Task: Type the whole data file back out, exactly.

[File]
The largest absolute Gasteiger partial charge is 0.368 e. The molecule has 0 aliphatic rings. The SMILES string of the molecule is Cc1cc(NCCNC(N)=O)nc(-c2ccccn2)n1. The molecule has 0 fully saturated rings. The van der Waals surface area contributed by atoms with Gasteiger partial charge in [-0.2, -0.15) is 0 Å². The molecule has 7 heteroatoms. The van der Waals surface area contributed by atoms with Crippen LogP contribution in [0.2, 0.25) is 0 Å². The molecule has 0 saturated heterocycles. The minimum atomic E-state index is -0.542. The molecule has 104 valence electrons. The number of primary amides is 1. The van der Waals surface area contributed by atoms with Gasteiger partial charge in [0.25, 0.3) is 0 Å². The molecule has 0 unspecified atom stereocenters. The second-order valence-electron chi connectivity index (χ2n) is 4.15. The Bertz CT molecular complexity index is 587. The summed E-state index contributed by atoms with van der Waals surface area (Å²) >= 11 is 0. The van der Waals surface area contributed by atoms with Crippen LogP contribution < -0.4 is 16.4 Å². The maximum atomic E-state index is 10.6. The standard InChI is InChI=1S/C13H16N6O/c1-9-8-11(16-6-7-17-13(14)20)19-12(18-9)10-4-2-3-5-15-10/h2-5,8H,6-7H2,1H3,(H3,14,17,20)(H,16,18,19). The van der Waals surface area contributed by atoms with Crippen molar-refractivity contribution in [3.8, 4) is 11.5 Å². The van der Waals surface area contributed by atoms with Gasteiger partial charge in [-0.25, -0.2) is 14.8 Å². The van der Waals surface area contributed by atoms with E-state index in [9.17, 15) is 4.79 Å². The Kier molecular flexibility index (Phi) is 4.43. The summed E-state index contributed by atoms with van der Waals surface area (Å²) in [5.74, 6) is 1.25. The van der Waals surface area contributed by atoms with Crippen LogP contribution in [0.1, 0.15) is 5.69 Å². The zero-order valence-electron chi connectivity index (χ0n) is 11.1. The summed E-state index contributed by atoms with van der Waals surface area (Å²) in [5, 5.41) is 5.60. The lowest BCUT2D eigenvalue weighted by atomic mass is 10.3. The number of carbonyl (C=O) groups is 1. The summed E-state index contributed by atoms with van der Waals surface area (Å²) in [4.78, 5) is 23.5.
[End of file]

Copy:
The largest absolute Gasteiger partial charge is 0.368 e. The molecule has 0 aliphatic rings. The SMILES string of the molecule is Cc1cc(NCCNC(N)=O)nc(-c2ccccn2)n1. The molecule has 0 fully saturated rings. The van der Waals surface area contributed by atoms with Gasteiger partial charge in [-0.2, -0.15) is 0 Å². The molecule has 7 heteroatoms. The van der Waals surface area contributed by atoms with Crippen LogP contribution in [0.2, 0.25) is 0 Å². The molecule has 0 saturated heterocycles. The minimum atomic E-state index is -0.542. The molecule has 104 valence electrons. The number of primary amides is 1. The van der Waals surface area contributed by atoms with Gasteiger partial charge in [0.25, 0.3) is 0 Å². The molecule has 0 unspecified atom stereocenters. The second-order valence-electron chi connectivity index (χ2n) is 4.15. The Bertz CT molecular complexity index is 587. The summed E-state index contributed by atoms with van der Waals surface area (Å²) >= 11 is 0. The van der Waals surface area contributed by atoms with Crippen LogP contribution < -0.4 is 16.4 Å². The maximum atomic E-state index is 10.6. The standard InChI is InChI=1S/C13H16N6O/c1-9-8-11(16-6-7-17-13(14)20)19-12(18-9)10-4-2-3-5-15-10/h2-5,8H,6-7H2,1H3,(H3,14,17,20)(H,16,18,19). The van der Waals surface area contributed by atoms with Crippen molar-refractivity contribution in [3.8, 4) is 11.5 Å². The van der Waals surface area contributed by atoms with Gasteiger partial charge in [-0.25, -0.2) is 14.8 Å². The van der Waals surface area contributed by atoms with E-state index in [9.17, 15) is 4.79 Å². The Kier molecular flexibility index (Phi) is 4.43. The summed E-state index contributed by atoms with van der Waals surface area (Å²) in [5.74, 6) is 1.25. The van der Waals surface area contributed by atoms with Crippen LogP contribution in [0.1, 0.15) is 5.69 Å². The zero-order valence-electron chi connectivity index (χ0n) is 11.1. The summed E-state index contributed by atoms with van der Waals surface area (Å²) in [5, 5.41) is 5.60. The lowest BCUT2D eigenvalue weighted by atomic mass is 10.3. The number of carbonyl (C=O) groups is 1. The summed E-state index contributed by atoms with van der Waals surface area (Å²) in [4.78, 5) is 23.5.